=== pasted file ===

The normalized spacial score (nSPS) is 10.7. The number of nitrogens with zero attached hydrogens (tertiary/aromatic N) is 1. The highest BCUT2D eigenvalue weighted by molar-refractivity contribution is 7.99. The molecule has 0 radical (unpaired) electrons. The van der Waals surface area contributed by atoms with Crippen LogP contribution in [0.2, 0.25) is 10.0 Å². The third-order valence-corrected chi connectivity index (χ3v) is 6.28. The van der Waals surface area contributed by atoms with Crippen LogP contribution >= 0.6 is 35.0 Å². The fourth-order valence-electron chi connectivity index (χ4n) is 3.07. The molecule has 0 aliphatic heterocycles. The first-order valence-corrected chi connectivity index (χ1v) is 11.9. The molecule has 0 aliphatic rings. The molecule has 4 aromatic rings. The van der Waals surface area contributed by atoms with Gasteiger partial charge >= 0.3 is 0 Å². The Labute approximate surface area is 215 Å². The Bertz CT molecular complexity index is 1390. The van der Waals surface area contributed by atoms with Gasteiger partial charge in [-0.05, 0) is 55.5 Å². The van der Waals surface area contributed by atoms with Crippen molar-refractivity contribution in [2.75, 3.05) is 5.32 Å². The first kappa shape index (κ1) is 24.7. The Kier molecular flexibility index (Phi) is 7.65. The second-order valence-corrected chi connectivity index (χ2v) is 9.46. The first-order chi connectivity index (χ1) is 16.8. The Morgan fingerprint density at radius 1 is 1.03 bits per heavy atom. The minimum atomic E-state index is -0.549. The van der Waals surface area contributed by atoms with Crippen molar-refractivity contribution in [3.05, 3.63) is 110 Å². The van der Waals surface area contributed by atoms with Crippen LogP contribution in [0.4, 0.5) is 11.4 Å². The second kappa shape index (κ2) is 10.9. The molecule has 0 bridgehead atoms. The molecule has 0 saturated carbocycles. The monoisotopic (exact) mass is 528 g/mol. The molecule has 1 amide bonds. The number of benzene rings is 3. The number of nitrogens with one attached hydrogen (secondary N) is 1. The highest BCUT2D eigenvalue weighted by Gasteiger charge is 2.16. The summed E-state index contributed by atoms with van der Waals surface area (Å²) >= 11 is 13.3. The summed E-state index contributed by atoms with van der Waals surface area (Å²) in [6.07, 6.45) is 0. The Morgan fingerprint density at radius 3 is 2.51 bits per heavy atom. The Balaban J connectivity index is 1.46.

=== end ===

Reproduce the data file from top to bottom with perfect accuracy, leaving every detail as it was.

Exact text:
The normalized spacial score (nSPS) is 10.7. The number of nitrogens with zero attached hydrogens (tertiary/aromatic N) is 1. The highest BCUT2D eigenvalue weighted by molar-refractivity contribution is 7.99. The molecule has 0 radical (unpaired) electrons. The van der Waals surface area contributed by atoms with Crippen LogP contribution in [0.2, 0.25) is 10.0 Å². The third-order valence-corrected chi connectivity index (χ3v) is 6.28. The van der Waals surface area contributed by atoms with Crippen LogP contribution >= 0.6 is 35.0 Å². The fourth-order valence-electron chi connectivity index (χ4n) is 3.07. The molecule has 0 aliphatic heterocycles. The first-order valence-corrected chi connectivity index (χ1v) is 11.9. The molecule has 0 aliphatic rings. The molecule has 4 aromatic rings. The van der Waals surface area contributed by atoms with Gasteiger partial charge >= 0.3 is 0 Å². The Labute approximate surface area is 215 Å². The Bertz CT molecular complexity index is 1390. The van der Waals surface area contributed by atoms with Gasteiger partial charge in [-0.05, 0) is 55.5 Å². The van der Waals surface area contributed by atoms with Crippen molar-refractivity contribution in [2.75, 3.05) is 5.32 Å². The first kappa shape index (κ1) is 24.7. The Kier molecular flexibility index (Phi) is 7.65. The second-order valence-corrected chi connectivity index (χ2v) is 9.46. The first-order chi connectivity index (χ1) is 16.8. The Morgan fingerprint density at radius 1 is 1.03 bits per heavy atom. The minimum atomic E-state index is -0.549. The van der Waals surface area contributed by atoms with Crippen molar-refractivity contribution in [3.05, 3.63) is 110 Å². The van der Waals surface area contributed by atoms with Crippen LogP contribution in [0.4, 0.5) is 11.4 Å². The second kappa shape index (κ2) is 10.9. The molecule has 0 bridgehead atoms. The molecule has 0 saturated carbocycles. The monoisotopic (exact) mass is 528 g/mol. The molecule has 1 amide bonds. The number of benzene rings is 3. The number of nitrogens with one attached hydrogen (secondary N) is 1. The highest BCUT2D eigenvalue weighted by Gasteiger charge is 2.16. The summed E-state index contributed by atoms with van der Waals surface area (Å²) >= 11 is 13.3. The summed E-state index contributed by atoms with van der Waals surface area (Å²) in [6.07, 6.45) is 0. The Morgan fingerprint density at radius 3 is 2.51 bits per heavy atom. The Balaban J connectivity index is 1.46.